With each passing day, the grave future of Earth becomes more stark. The disruption of COVID-19 has not been enough to shift the trajectory, nor has it prompted polluting sectors of the economy to reconsider the harms they inflict on the planet.
Nowhere is this clearer than in the global tourism sector. Before COVID-19, international aviation emissions – already a major contributor to global warming – were forecast to potentially triple between 2015 and 2050. Likewise, emissions from the cruise ship industry were also growing.
Tourism brings many economic, social and cultural benefits. But it’s time the industry seriously reconsiders its business model, and overall purpose, in a post-pandemic world.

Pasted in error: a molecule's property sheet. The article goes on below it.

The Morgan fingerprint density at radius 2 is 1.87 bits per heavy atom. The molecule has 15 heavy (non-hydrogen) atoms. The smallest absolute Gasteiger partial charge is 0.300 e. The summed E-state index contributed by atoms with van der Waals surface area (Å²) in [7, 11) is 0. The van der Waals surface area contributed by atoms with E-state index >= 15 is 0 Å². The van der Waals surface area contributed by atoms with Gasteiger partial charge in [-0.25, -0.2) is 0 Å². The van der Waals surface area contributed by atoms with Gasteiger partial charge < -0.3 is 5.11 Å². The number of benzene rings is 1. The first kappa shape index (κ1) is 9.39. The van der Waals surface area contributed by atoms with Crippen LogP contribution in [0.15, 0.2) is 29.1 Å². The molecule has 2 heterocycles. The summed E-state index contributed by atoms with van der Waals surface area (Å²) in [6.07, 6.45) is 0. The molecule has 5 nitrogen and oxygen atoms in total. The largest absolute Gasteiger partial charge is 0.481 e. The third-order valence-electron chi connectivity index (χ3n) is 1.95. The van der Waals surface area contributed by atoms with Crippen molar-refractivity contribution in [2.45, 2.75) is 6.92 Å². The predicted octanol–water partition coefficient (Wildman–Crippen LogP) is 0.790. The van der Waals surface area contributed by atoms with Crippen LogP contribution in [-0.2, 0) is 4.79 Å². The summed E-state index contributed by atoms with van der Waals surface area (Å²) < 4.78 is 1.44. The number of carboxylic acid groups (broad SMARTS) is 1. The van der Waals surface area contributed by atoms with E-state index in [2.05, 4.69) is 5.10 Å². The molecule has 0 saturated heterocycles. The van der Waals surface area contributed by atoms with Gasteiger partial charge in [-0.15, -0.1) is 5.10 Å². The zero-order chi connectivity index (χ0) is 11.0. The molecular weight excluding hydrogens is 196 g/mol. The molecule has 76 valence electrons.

We can’t return to normal
The United Nations is among many voices urging the global tourism industry to address its many sustainability challenges in the wake of COVID-19.
The UN says it recognises tourism’s important role in providing incomes for millions of people. But in a recent policy brief, it said now is the time to “rethink how the sector impacts our natural resources and ecosystems”.
Unfortunately, there’s little evidence that global tourism is looking to transform. For example, the International Air Transport Association is clearly seeking to return to the “old normal”. Its resources guide to support airlines during the pandemic and beyond examines ways to restart the industry, but makes no mention of environmental sustainability.
Similarly, the World Travel and Tourism Council’s 100 Million Jobs Recovery Plan calls on nations to remove barriers to travel, saying traveller confidence is “critical to the sector’s survival and recovery”. Sustainability rates only get a passing a mention.
This is an excerpt of an article by Susanne Becken, originally published on THE CONVERSATION.